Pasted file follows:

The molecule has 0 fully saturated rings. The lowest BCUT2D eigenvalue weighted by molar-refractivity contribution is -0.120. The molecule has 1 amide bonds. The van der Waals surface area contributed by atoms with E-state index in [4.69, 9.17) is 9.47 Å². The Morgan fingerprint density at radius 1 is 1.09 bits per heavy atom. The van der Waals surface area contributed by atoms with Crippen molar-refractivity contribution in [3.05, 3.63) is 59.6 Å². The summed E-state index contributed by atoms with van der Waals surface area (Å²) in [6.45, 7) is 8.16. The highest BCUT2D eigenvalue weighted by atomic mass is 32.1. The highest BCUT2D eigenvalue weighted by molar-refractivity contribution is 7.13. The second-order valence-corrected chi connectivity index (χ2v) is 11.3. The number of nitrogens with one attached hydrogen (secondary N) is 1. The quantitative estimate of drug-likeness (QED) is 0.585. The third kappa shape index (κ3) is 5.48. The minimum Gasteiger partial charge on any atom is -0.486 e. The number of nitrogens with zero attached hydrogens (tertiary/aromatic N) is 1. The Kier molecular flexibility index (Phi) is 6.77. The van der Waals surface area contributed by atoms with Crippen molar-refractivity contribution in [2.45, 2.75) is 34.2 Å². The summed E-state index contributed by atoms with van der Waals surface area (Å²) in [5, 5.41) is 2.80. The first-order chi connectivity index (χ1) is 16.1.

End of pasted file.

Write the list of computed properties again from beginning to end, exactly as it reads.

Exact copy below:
The molecule has 0 fully saturated rings. The lowest BCUT2D eigenvalue weighted by molar-refractivity contribution is -0.120. The molecule has 1 amide bonds. The van der Waals surface area contributed by atoms with E-state index in [4.69, 9.17) is 9.47 Å². The Morgan fingerprint density at radius 1 is 1.09 bits per heavy atom. The van der Waals surface area contributed by atoms with Crippen molar-refractivity contribution in [3.05, 3.63) is 59.6 Å². The summed E-state index contributed by atoms with van der Waals surface area (Å²) in [6.45, 7) is 8.16. The highest BCUT2D eigenvalue weighted by atomic mass is 32.1. The highest BCUT2D eigenvalue weighted by molar-refractivity contribution is 7.13. The second-order valence-corrected chi connectivity index (χ2v) is 11.3. The number of nitrogens with one attached hydrogen (secondary N) is 1. The quantitative estimate of drug-likeness (QED) is 0.585. The third kappa shape index (κ3) is 5.48. The minimum Gasteiger partial charge on any atom is -0.486 e. The number of nitrogens with zero attached hydrogens (tertiary/aromatic N) is 1. The Kier molecular flexibility index (Phi) is 6.77. The van der Waals surface area contributed by atoms with Crippen molar-refractivity contribution in [2.45, 2.75) is 34.2 Å². The summed E-state index contributed by atoms with van der Waals surface area (Å²) in [5, 5.41) is 2.80. The first-order chi connectivity index (χ1) is 16.1.